- Alternative payment models like the accountable care organization (ACO) and the bundled payment model have been gaining popularity under the Affordable Care Act’s (ACA) mandates.
Figuring out how alternative payment models will evolve under a waning fee-for-service payment system is not easy.
The transition away from traditional fee-for-service payment models towards value-based reimbursement continues; the clock is ticking.
The general perception of value-based care is that a greater focus on account access, price, and incentive alignment strengthens healthcare reform.
Value-based care could lead to a drop in healthcare expenditures and streamline the medical billing process.
And a data-driven approach can keep costs down across the industry and improve care quality.
But the price bar can only dip so low before subsequent problems arise.
Additionally, a lack of standards adoption, particularly among the most recent cohort of Pioneer ACOs, makes it difficult to manage an at-risk population across the care continnum.
The bigger picture is more about diminishing the need for need for higher-acuity service and less about service volume, said David Muhlestein, PhD, Senior Director of Research of Development at Leavitt Partners LLC.
Being able to analyze care quality across clinics, hospitals, and post-acute care setting will allow healthcare providers to better understand how value-based payments relate to costs, stated Shauna Overgaard, MHI, Adjunct Professor at the College of Saint Scholastica.
“[Claim-based] analytics can better leverage clinical data in the identification of potentially avoidable complications or variations in care through pattern analysis,” she added.
But bad or unusable data only leads to claims denial. It is not always easy to aggregate data between hospitals and physicians to truly create actionable and meaningful analytics.
“We can’t manage and be efficient if we don’t have the data to allow us to direct our efforts and be able to work efficiently and as streamlined as possible,” Jose Rivera, CMPE, Orlando Health’s Corporate Director of Physician and Professional Services, explained.
Looking at population health needs in terms of evolving quality and outcome improvements is imperative as both reimbursements and care delivery models continue to evolve away from fee-for-service payment.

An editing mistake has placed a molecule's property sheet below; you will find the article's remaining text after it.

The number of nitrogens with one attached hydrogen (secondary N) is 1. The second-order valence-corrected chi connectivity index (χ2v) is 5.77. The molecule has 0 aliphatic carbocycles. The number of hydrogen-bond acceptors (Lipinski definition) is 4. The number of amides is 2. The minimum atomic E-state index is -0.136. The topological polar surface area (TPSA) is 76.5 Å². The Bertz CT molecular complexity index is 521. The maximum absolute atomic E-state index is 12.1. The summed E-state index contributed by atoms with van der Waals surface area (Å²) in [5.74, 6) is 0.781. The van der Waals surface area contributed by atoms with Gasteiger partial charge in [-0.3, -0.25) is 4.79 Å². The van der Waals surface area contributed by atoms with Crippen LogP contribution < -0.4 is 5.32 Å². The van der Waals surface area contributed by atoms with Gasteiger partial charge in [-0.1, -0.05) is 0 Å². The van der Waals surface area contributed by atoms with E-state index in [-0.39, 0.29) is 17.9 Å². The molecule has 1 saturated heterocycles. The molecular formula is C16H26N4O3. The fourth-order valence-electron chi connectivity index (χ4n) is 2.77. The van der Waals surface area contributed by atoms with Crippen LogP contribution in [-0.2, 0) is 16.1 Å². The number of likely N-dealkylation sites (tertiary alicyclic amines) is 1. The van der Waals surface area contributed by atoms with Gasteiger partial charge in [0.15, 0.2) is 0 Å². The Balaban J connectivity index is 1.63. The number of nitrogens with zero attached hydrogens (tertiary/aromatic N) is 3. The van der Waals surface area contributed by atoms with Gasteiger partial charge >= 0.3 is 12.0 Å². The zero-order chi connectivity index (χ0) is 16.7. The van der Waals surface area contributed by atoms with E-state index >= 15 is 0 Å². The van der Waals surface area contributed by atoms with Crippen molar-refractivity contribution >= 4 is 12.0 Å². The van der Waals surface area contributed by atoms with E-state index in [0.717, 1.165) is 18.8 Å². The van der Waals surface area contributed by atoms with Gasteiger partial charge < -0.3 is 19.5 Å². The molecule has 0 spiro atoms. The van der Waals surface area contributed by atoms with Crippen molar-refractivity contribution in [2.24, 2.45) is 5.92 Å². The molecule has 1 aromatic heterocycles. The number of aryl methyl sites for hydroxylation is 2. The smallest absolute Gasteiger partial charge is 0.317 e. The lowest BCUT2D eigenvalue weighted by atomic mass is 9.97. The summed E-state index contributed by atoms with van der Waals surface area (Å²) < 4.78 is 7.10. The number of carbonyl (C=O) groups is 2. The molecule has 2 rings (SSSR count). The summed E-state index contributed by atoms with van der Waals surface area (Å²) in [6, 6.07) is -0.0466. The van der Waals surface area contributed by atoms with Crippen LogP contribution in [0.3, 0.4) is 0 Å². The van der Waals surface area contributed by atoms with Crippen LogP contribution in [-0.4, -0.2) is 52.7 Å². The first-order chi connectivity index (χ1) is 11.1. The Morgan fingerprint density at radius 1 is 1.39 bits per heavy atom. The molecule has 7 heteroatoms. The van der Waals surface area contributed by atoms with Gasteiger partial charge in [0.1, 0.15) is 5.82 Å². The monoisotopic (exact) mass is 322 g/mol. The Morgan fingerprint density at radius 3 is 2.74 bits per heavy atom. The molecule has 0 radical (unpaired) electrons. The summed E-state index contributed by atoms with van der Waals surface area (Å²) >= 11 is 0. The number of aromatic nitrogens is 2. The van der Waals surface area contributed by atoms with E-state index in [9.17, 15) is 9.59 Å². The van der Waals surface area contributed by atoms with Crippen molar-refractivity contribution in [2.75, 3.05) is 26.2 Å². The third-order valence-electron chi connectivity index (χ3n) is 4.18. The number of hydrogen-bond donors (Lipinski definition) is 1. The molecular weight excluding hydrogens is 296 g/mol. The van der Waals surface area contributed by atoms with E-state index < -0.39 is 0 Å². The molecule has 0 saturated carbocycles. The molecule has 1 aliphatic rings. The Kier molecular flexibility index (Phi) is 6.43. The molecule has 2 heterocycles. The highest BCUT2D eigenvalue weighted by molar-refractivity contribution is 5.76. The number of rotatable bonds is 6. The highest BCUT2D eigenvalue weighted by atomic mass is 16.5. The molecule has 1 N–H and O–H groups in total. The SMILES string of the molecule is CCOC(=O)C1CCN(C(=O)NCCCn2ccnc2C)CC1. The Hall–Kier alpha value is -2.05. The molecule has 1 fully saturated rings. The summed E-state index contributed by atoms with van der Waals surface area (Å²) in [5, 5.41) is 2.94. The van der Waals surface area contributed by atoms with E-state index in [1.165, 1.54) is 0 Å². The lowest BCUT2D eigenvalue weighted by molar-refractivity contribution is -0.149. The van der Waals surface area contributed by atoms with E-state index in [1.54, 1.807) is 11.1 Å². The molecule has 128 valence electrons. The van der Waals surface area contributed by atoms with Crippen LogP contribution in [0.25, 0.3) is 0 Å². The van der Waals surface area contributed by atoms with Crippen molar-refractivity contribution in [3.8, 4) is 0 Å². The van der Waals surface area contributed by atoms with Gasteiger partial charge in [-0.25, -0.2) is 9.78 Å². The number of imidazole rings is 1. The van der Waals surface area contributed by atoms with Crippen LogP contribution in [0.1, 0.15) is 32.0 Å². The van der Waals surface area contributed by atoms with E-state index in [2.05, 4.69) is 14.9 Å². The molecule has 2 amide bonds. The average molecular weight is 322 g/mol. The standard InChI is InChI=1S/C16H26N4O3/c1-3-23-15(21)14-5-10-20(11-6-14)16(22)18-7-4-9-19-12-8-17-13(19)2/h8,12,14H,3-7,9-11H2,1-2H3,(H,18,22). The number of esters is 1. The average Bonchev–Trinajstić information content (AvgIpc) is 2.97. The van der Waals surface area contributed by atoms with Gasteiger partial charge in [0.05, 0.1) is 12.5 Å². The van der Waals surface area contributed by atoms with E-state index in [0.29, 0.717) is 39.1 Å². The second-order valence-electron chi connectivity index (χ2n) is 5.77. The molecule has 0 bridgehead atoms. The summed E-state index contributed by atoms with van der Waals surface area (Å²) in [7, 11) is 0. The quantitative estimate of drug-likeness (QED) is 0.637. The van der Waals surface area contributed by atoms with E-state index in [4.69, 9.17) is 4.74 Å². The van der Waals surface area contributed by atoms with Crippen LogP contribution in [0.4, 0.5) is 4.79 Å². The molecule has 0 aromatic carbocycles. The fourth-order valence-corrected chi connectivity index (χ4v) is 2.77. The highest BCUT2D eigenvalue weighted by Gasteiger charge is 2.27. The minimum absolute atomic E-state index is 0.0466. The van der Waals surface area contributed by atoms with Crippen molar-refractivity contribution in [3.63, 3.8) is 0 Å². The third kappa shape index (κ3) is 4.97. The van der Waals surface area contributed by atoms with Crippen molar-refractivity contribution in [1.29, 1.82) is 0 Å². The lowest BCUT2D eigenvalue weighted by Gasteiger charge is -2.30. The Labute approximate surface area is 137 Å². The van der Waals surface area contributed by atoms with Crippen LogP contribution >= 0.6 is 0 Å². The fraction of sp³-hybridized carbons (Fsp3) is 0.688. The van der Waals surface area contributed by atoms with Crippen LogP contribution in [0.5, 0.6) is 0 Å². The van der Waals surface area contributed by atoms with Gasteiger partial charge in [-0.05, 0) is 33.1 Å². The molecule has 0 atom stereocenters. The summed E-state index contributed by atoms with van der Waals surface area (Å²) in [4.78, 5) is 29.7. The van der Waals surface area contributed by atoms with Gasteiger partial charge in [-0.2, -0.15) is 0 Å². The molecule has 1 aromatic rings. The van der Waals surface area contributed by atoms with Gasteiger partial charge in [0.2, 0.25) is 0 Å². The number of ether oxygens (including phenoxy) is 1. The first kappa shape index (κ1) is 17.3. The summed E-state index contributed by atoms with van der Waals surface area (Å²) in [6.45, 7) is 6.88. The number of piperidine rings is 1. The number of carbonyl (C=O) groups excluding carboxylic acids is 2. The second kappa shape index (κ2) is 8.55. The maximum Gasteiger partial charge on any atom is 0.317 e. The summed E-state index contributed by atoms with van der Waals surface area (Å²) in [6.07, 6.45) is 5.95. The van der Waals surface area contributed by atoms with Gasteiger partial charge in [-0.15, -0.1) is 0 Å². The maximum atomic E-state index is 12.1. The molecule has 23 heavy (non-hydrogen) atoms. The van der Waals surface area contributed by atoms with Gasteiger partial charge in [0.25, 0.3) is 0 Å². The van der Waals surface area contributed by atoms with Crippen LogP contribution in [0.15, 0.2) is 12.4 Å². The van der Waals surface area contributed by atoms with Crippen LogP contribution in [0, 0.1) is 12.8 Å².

“What providers absolutely must have are really powerful analytics that are able to take clinical and outcomes data, a lot of which resides in clinical systems, and combine it with financial data to accurately measure where we improve quality based on outcomes results,” asserted Deanne Kasim, Research Director of Payer Health IT at IDC Health Insights.
Physician practices in particular are reportedly struggling to adapt to a new payment model environment and manage data as it comes their way.
According to research from the RAND Corporation and the American Medical Association (AMA), performance measures tied to various alternative payment models – including ACOs, bundled payments, shared savings, pay-for-performance, capitation models, and retainer-based practices – are too varied to be effective.
“For alternative payment methods to work best, medical practices also need support and guidance. It’s the support that accompanies a new payment model, plus how well the model aligns with all of a practice’s other incentives, that could determine whether it succeeds,” stated the study’s lead author, Mark Friedberg, MD, Senior Natural Scientist.
Parallel findings from the Center for Healthcare Quality and Payment Reform (CHQPR) asserted that physicians find it difficult to deliver cost-effective, high quality care.
"Many of the alternative payment models currently being implemented in Medicare not only fail to solve the problems in the current payment system, they can actually make things worse for physicians who want to improve care and reduce spending,” stated Harold D. Miller, CHQPR’s President and CEO.
“Properly designed APMs can give physicians the ability to achieve far greater improvements in the quality and affordability of care for their patients than MIPS, because APMs can overcome the barriers to better care that exist in the current payment system in ways that MIPS cannot,” he explained.
The future success of payment models is yet to be determined, he said. What happens next is dependent on what types of law provision implementations unfold.
Miller looks to Congress, the Centers for Medicare & Medicaid Services (CMS), and the Department of Health and Human Services (HHS) as a gauge to predict next steps.
“The decisions [CMS/HHS] make and the processes they establish could either encourage rapid development and implementation of innovative and successful payment models, or deter innovation and impede the progress in payment reform that Congress wanted to support,” he said.
Earlier this month, CMS confirmed that alternative payment models still have room for
“We’re not there yet,” said Patrick Conway, MD, MSc, CMS Chief Medical Officer.
Communication issues need to be addressed, he said. The average healthcare consumer does not quite understand what true system reform is about.
“The last five years have seen the most positive delivery system improvements in our nation’s history, and we are committed to accelerating that progress,” Conway wrote on CMS’s blog last November.
There has reportedly been a notable surge in alternative payment model interest within recent years. This interest will likely only grow in time.
As the healthcare payment system realigns itself, providers will continue to learn more about what types of alternative payment models best suit their general risk needs, especially as new Medicare initiatives fall into place.
Image Credit: [AMA / CHQPR] (Image 1)
Image Credit: [AMA / CHQPR] (Image 2)